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    Asked how he stays patient and persistent when waiting for the perfect moment to capture a wildlife shot, Joachim said: “To photograph animals, one needs good patience and must be prepared to wait for a long time. However, it varies quite a bit; sometimes you wait for many hours without seeing a single animal, and other times, you might spot something right away. But most of the time, you end up going home without getting a single good picture.”

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    Lastly, we were wondering what role, in Munter’s opinion, wildlife photography plays in raising awareness about environmental issues and conservation efforts. He told us: “Wildlife photography has the power to evoke emotions and connect people with the beauty and wonder of nature and animals and to provide valuable educational opportunities by showcasing the diversity of species, their behaviors, and their habitats.

    It also has the ability to inspire individuals to take action and make positive changes in their lives to support conservation efforts. It's a powerful tool for raising awareness and inspiring positive change and conservation action.”

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    Finnish Furry Fashion: Wildlife Photographer Turns Forest Critters Into Supermodels (47 New Pics)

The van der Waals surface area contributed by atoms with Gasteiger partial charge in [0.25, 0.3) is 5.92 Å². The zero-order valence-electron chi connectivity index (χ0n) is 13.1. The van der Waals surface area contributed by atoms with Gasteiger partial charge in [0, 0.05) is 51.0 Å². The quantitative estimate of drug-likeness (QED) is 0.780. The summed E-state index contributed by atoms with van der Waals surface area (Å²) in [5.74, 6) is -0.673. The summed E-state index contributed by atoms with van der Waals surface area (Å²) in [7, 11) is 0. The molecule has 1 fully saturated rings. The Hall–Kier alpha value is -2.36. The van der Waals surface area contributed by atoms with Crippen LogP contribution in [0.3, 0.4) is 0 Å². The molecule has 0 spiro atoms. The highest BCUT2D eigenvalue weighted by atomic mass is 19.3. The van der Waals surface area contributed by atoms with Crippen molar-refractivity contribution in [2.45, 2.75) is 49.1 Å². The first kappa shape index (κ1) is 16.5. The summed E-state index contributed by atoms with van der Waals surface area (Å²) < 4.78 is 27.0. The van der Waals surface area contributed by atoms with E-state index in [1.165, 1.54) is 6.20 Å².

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    lorrainewoolands1 avatar
    Lorraine Woollands
    Community Member
    3 months ago DotsCreated by potrace 1.15, written by Peter Selinger 2001-2017

    All this photos are beautiful but I love the foxes and squirrels the best, just because I like foxes and squirrels

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    Finnish Furry Fashion: Wildlife Photographer Turns Forest Critters Into Supermodels (47 New Pics)

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    markberry1968 avatar
    Sleestak
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    3 months ago DotsCreated by potrace 1.15, written by Peter Selinger 2001-2017

    I feel like it's about to talk to me in George Clooney's voice.

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    Finnish Furry Fashion: Wildlife Photographer Turns Forest Critters Into Supermodels (47 New Pics)

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    kelsiemarx avatar
    Kelsie Marx
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    3 months ago DotsCreated by potrace 1.15, written by Peter Selinger 2001-2017

    If you look closely at his fur, it looks like the brown spots are his paws 😊!

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    Finnish Furry Fashion: Wildlife Photographer Turns Forest Critters Into Supermodels (47 New Pics)

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    Note: this post originally had 80 images. It’s been shortened to the top 30 images based on user votes.